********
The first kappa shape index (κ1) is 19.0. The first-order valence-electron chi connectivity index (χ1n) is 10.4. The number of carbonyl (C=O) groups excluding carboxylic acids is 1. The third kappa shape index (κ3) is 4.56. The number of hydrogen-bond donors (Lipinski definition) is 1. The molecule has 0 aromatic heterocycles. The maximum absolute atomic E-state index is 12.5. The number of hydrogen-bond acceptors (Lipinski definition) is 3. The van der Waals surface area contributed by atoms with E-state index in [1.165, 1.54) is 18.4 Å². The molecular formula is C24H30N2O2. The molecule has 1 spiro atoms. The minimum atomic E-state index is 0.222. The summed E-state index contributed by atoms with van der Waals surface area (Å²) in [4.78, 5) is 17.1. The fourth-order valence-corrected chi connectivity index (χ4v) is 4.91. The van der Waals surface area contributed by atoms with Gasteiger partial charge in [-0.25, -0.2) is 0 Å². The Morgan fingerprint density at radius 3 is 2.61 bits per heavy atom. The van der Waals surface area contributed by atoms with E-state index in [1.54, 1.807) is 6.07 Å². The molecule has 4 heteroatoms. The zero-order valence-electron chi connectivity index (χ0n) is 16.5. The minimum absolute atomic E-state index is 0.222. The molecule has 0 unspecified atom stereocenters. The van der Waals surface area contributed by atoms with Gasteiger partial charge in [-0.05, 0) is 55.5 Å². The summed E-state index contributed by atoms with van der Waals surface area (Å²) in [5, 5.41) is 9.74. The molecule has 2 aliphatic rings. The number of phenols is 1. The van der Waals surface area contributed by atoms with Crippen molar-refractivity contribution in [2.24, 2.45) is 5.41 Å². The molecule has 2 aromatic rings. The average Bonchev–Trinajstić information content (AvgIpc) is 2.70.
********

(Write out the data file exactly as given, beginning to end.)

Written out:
The first kappa shape index (κ1) is 19.0. The first-order valence-electron chi connectivity index (χ1n) is 10.4. The number of carbonyl (C=O) groups excluding carboxylic acids is 1. The third kappa shape index (κ3) is 4.56. The number of hydrogen-bond donors (Lipinski definition) is 1. The molecule has 0 aromatic heterocycles. The maximum absolute atomic E-state index is 12.5. The number of hydrogen-bond acceptors (Lipinski definition) is 3. The van der Waals surface area contributed by atoms with E-state index in [1.165, 1.54) is 18.4 Å². The molecular formula is C24H30N2O2. The molecule has 1 spiro atoms. The minimum atomic E-state index is 0.222. The summed E-state index contributed by atoms with van der Waals surface area (Å²) in [4.78, 5) is 17.1. The fourth-order valence-corrected chi connectivity index (χ4v) is 4.91. The van der Waals surface area contributed by atoms with Gasteiger partial charge in [-0.25, -0.2) is 0 Å². The Morgan fingerprint density at radius 3 is 2.61 bits per heavy atom. The van der Waals surface area contributed by atoms with E-state index in [1.54, 1.807) is 6.07 Å². The molecule has 4 heteroatoms. The zero-order valence-electron chi connectivity index (χ0n) is 16.5. The minimum absolute atomic E-state index is 0.222. The molecule has 0 unspecified atom stereocenters. The van der Waals surface area contributed by atoms with Gasteiger partial charge in [-0.05, 0) is 55.5 Å². The summed E-state index contributed by atoms with van der Waals surface area (Å²) in [5, 5.41) is 9.74. The molecule has 2 aliphatic rings. The number of phenols is 1. The van der Waals surface area contributed by atoms with Crippen molar-refractivity contribution in [2.24, 2.45) is 5.41 Å². The molecule has 2 aromatic rings. The average Bonchev–Trinajstić information content (AvgIpc) is 2.70.